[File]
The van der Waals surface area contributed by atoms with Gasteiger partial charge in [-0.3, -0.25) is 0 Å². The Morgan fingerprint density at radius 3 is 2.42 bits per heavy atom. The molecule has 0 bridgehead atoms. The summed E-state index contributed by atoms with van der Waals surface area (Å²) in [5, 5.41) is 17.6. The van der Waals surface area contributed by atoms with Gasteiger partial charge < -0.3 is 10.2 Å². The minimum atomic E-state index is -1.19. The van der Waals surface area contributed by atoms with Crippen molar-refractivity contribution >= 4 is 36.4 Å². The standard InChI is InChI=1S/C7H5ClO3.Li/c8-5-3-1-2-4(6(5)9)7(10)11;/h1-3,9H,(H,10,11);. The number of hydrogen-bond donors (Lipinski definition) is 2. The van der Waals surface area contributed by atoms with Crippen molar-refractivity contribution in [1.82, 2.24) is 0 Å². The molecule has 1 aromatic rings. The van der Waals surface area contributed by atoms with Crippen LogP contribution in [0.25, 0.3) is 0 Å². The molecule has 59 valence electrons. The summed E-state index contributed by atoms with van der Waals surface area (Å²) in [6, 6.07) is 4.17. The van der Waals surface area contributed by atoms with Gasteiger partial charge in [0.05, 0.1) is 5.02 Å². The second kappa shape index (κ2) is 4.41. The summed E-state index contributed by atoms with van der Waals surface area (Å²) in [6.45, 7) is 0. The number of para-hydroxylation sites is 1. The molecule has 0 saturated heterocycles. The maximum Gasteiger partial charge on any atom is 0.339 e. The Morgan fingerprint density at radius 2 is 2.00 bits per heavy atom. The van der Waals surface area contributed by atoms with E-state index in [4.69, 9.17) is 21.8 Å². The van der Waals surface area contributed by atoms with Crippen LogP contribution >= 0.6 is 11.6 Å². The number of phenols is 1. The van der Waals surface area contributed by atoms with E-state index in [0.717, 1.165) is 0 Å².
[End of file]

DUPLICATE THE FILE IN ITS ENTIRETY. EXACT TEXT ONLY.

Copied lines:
The van der Waals surface area contributed by atoms with Gasteiger partial charge in [-0.3, -0.25) is 0 Å². The Morgan fingerprint density at radius 3 is 2.42 bits per heavy atom. The molecule has 0 bridgehead atoms. The summed E-state index contributed by atoms with van der Waals surface area (Å²) in [5, 5.41) is 17.6. The van der Waals surface area contributed by atoms with Gasteiger partial charge < -0.3 is 10.2 Å². The minimum atomic E-state index is -1.19. The van der Waals surface area contributed by atoms with Crippen molar-refractivity contribution >= 4 is 36.4 Å². The standard InChI is InChI=1S/C7H5ClO3.Li/c8-5-3-1-2-4(6(5)9)7(10)11;/h1-3,9H,(H,10,11);. The number of hydrogen-bond donors (Lipinski definition) is 2. The van der Waals surface area contributed by atoms with Crippen molar-refractivity contribution in [1.82, 2.24) is 0 Å². The molecule has 1 aromatic rings. The van der Waals surface area contributed by atoms with Crippen LogP contribution in [0.25, 0.3) is 0 Å². The molecule has 59 valence electrons. The summed E-state index contributed by atoms with van der Waals surface area (Å²) in [6, 6.07) is 4.17. The van der Waals surface area contributed by atoms with Gasteiger partial charge in [0.05, 0.1) is 5.02 Å². The second kappa shape index (κ2) is 4.41. The summed E-state index contributed by atoms with van der Waals surface area (Å²) in [6.45, 7) is 0. The number of para-hydroxylation sites is 1. The molecule has 0 saturated heterocycles. The maximum Gasteiger partial charge on any atom is 0.339 e. The Morgan fingerprint density at radius 2 is 2.00 bits per heavy atom. The van der Waals surface area contributed by atoms with E-state index in [4.69, 9.17) is 21.8 Å². The van der Waals surface area contributed by atoms with Crippen LogP contribution >= 0.6 is 11.6 Å². The number of phenols is 1. The van der Waals surface area contributed by atoms with E-state index in [0.717, 1.165) is 0 Å².